“Cooooooolllll,” I thought. “I’ll have to ask Frank about that move.”

Just a few months earlier, I separated from my husband, got laid off from work, and had no idea where my life was headed. Thanks to the wonders of online dating and a penchant for making the first move, I now found myself 3,000 miles from home, on a 3-day-long first date with a Navy pilot named Frank.

We had met face-to-face in Seattle just two days before (for more, check out Part 1 and Part 2!), and by then, I was pretty sure I’d met my soul mate. I mean, what were the chances my second eHarmony match would mention a love of bacon, hiking and dental floss all in one profile?

I dug my toes a little further into the sand, smiling. The earth was rockier than at Discovery Bay, where we’d been yesterday, serenaded by a nearby group of musicians. We had sat mostly in silence, in between bouts of making out, punch drunk and full of chocolate from a tour of Theo’s – one of the many surprises Frank had had in store for me.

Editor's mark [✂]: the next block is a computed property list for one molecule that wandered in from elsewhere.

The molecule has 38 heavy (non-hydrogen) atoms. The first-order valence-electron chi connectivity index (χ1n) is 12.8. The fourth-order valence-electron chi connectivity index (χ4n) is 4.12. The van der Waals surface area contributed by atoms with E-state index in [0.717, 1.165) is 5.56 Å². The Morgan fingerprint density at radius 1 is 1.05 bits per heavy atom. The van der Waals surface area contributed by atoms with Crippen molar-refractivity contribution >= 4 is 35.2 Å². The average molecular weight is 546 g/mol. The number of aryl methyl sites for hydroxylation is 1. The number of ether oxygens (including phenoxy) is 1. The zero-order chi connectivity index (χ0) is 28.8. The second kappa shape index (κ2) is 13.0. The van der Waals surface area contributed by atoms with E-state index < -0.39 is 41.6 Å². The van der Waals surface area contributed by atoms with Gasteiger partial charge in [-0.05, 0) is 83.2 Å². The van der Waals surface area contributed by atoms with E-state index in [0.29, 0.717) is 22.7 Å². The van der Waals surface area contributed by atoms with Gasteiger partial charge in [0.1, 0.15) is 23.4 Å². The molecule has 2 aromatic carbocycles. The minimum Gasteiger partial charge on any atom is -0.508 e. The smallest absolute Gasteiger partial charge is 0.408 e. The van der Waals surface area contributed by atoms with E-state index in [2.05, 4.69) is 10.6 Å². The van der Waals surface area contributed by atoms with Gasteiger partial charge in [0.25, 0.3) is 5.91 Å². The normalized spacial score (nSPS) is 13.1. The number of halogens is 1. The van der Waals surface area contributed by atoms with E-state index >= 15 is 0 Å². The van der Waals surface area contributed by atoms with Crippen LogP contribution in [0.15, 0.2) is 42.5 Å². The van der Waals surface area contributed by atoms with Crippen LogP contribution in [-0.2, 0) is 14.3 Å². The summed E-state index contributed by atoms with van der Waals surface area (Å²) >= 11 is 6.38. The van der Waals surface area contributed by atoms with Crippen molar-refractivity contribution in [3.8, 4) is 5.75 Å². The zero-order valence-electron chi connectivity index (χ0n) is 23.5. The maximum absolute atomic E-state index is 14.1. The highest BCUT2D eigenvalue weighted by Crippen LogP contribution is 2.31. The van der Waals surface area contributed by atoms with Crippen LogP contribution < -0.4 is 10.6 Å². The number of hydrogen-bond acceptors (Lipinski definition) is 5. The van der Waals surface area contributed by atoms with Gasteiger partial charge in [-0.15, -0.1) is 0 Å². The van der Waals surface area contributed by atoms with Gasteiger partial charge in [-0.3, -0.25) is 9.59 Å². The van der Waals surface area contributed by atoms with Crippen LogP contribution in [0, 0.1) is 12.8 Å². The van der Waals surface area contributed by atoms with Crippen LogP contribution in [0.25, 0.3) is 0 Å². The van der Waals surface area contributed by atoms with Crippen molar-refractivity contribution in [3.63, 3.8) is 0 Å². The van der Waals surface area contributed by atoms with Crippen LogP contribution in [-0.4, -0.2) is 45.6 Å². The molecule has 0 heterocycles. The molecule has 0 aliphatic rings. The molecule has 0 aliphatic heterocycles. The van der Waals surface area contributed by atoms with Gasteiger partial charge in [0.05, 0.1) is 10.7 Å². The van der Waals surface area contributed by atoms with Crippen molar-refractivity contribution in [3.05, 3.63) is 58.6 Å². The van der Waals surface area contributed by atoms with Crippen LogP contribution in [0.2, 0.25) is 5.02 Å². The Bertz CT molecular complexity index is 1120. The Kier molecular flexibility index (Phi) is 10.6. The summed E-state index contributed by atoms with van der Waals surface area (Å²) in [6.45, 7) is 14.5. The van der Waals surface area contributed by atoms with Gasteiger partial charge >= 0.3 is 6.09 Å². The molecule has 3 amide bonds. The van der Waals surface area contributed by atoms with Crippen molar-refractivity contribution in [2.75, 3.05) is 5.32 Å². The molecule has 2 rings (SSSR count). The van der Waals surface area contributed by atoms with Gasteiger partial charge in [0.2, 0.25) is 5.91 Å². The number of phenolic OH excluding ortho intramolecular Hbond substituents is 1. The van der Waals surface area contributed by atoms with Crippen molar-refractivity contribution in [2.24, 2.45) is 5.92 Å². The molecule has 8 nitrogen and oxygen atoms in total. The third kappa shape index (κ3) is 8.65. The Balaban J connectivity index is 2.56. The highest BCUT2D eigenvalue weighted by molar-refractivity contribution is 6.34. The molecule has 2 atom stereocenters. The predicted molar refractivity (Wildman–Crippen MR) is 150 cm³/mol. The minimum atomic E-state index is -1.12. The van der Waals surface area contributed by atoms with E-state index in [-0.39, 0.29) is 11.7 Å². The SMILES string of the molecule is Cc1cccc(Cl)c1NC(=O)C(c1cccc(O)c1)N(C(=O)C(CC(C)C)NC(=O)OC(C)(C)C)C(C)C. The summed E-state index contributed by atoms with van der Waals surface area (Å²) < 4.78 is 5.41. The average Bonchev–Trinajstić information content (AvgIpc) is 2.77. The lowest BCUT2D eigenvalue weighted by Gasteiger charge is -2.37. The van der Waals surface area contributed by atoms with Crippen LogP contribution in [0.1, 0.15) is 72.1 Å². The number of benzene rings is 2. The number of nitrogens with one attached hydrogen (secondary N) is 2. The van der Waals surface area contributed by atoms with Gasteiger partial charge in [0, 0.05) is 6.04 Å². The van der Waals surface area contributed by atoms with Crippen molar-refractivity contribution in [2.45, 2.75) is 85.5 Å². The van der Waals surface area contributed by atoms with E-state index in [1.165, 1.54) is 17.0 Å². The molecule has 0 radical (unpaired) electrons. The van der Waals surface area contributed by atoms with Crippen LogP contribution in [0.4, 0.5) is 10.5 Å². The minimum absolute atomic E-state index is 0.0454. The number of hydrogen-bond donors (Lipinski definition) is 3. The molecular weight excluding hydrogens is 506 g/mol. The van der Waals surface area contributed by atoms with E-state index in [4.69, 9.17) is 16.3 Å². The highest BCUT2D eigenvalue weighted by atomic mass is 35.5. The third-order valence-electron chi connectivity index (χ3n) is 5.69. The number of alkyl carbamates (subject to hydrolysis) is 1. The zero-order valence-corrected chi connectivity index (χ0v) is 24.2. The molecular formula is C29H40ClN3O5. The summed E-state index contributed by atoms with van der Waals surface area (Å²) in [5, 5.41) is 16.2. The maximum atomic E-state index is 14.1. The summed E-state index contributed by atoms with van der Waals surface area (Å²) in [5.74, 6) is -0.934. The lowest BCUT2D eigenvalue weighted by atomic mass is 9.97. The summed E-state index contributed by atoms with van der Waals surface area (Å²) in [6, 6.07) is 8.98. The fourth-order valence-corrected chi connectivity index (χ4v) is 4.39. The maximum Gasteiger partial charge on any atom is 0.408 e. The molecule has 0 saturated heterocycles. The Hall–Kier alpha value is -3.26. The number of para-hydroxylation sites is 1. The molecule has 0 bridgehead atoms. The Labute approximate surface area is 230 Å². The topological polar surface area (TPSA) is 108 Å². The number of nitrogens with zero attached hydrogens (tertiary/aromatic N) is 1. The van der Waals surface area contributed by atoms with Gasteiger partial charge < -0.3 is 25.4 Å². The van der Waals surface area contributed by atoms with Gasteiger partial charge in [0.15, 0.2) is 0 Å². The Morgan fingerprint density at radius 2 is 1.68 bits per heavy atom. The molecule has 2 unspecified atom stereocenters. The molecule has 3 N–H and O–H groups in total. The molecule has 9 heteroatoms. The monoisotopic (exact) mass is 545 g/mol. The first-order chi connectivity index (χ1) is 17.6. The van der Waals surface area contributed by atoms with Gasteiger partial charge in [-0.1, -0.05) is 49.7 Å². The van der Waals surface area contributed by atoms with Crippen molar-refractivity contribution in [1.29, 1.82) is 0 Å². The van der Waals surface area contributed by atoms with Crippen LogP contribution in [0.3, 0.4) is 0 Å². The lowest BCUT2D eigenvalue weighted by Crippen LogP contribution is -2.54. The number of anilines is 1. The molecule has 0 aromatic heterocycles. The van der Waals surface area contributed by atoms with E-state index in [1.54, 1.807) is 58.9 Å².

eHarmony-Frank-Discovery-Bay

Earlier, we’d ridden the Seattle “Ride the Ducks” Tour, shivering beneath a tiny blanket, while we ventured from land to sea and back to land. Frank had sung along to the corny soundtrack -especially when it was a country song- which did a much better job of warming me up. His voice was on key, deep and rumbling, making me giggle and blush.

eHarmony-Frank-duck-tour eHarmony-Frank-Duck-Tour-2

That morning, Frank made green smoothies at his house and brought one for me for breakfast. It was delicious.

The Auld Holland Inn complimentary breakfast leaves much to the imagination.
The Auld Holland Inn complimentary breakfast leaves much to the imagination.

We had time to kill before he had to report to base, so Frank drove us up to Deception Pass.

“Do you know why they call it that?” he asked.

I shook my head, still not comfortable enough to make my usual jokes.

“The original explorers had trouble finding their way around Whidbey Island and thought it was a peninsula. But we call it that because some pilots try to fly under the bridge, which looks deceptively easy.”

I shuddered at the thought of trying to fly a fighter jet under the tiny archway.

eHarmony-Frank-Deception-Pass